Mary’s celebrated a centenary in 1999 and looked forward to a new century with Miss Jenny Hobbs as Principal. The big question for the College was whether to remain single sex. After several years of debates and consultation the decision was finally taken to admit male undergraduates in the Michaelmas term of 2005. This process of integration has proceeded smoothly until today we stand at an approximate 50/50 male to female ratio.

Other recent developments have been the conversion of the Mews block into dedicated female only accommodation (now named the Shepherd Wing) and the redevelopment of the Williamson building through a £1.5 million upgrade. In 2007 the College appointed its first male Principal, Professor Philip Gilmartin. This was accompanied by the appointment of the first male MCR President, Steven Spencer in 2007 and has been followed by the first male JCR President, James Liddell in 2009.

In an echo of the past and a reminder that female education, so long now an established right in the UK, remains contentious in other lands, October 2010 witnessed the arrival of Afghan female scholars to take up residence in the Shepherd Wing as part of the Chancellor’s initiative in this area. This exciting initiative maintained Mary’s historic role at the forefront of women’s education whilst also enhancing the college’s community.

Professor Gilmartin departed for the University of East Anglia in August 2011 following four successful years which encompassed continual change, including a large expansion of arts activities, a reinvigoration of the SCR, much needed improvements in the provision of food and significant re-expressions of the College’s identity, for example, through commissioning Mary’s own wine and port, the establishment of a sculpture park and provision of subsidised kit for all sports teams. Professor Gilmartin’s tenure also witnessed Mary’s climb from being one of the least popular of Durham’s Colleges, to being a selective College; that is, having more first choice applications than there are undergraduate places. Whilst this is undoubtedly due to the efforts of all staff, student leaders and senior figures, Professor Gilmartin’s leadership and vision were instrumental in achieving this dramatic change in fortunes.

The current Principal, Professor Simon Hackett began work in September 2011. As well as being the Principal of St Mary’s he is a Professor of Applied Social Sciences, and holds a wide variety of other roles, as members can find by clicking on his name. Under his stewardship the college has  thrived, increasing its proportion of ‘first choice applications’, enjoying considerable sporting success and further developing the arts.

In 2015 the Shepherd Wing was converted to largely returner and postgraduate accommodation, with the female only accommodation provision being relocated to the newly designated ‘Boughton Wing’, named in honour of Gillian Boughton, former Vice Principal and Senior Tutor of St Mary’s.  At the time of writing, in September 2018, the college stands in a strong position, holding on to its traditions whilst adapting to the demands of each student generation and to changes in higher education. There is every reason to see a future for St Mary’s that is as bright as its illustrious past.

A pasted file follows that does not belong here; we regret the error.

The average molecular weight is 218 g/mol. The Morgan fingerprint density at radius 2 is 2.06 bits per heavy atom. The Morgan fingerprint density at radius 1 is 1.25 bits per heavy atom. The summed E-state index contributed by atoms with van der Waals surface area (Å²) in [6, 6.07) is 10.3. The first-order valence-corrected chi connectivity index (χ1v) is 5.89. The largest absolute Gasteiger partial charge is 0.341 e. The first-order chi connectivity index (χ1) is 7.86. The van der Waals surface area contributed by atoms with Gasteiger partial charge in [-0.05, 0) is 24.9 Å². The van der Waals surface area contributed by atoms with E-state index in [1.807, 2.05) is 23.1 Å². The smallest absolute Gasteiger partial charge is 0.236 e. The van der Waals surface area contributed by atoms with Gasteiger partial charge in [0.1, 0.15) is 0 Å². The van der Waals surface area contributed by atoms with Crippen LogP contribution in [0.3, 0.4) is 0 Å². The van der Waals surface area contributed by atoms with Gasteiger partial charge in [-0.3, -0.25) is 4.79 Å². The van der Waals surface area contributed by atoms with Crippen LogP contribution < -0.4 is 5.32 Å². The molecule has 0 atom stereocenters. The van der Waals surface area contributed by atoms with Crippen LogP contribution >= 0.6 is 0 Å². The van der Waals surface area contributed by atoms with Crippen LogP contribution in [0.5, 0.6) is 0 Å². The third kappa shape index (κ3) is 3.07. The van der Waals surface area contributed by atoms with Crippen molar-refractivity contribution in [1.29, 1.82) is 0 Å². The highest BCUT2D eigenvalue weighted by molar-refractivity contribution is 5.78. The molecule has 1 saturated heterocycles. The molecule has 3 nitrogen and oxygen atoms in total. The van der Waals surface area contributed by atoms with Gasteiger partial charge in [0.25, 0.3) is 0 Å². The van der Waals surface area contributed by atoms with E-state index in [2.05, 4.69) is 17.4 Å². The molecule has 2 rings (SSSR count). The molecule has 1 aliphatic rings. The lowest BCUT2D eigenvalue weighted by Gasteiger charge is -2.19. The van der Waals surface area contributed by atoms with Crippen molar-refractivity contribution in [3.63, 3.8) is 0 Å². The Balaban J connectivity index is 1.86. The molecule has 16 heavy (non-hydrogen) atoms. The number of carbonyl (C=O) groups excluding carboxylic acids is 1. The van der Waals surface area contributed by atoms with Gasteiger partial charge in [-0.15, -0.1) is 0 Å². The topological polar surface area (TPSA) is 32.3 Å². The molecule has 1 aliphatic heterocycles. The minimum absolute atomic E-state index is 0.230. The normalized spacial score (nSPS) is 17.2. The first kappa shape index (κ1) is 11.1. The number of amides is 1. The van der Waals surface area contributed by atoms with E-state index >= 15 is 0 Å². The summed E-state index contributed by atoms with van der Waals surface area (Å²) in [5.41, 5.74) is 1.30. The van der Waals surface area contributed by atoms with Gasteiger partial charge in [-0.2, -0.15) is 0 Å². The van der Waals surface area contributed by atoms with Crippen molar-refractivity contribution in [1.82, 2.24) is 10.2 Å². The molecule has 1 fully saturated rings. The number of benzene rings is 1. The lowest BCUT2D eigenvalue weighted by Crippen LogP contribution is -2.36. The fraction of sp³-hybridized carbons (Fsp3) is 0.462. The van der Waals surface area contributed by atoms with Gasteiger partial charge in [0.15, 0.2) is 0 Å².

The Society has existed since the fist meetings of Mary’s alumni in 1904 and throughout most of this time (since 1908) has produced an annual newsletter, contributed materially to the College and organised reunion events. We became ‘St Mary’s College Society’ in 1920 when the College also became ‘St Mary’s’. Until 1979 the College Principal was the ex-officio President of the Society. The then Principal Joan Kenworthy suggested an independently elected President, a position first held by Mrs Louise Chapman. We currently have over 8000 members spanning many different periods of the College history and in 2008 welcomed our first male members; a year which also witnessed the last all female year become graduate members. Thus, 2008 marked the end of one era and the beginning of another. In 2010 the Society produced the last universally paper copy newsletter, switching to electronic distribution for the vast majority of members. This change has saved a substantial sum of money which has been reinvested in providing enhanced provision for both current students and alumni. This has included supporting a freshers’ formal, a Society Book Fund, a new travel bursary, a postgraduate bursary aimed at supporting conference attendance and targeted support for the MCR. We in the Society seek to modernise alongside the College and look forward to the future with confidence, whilst retaining our roots firmly in the past.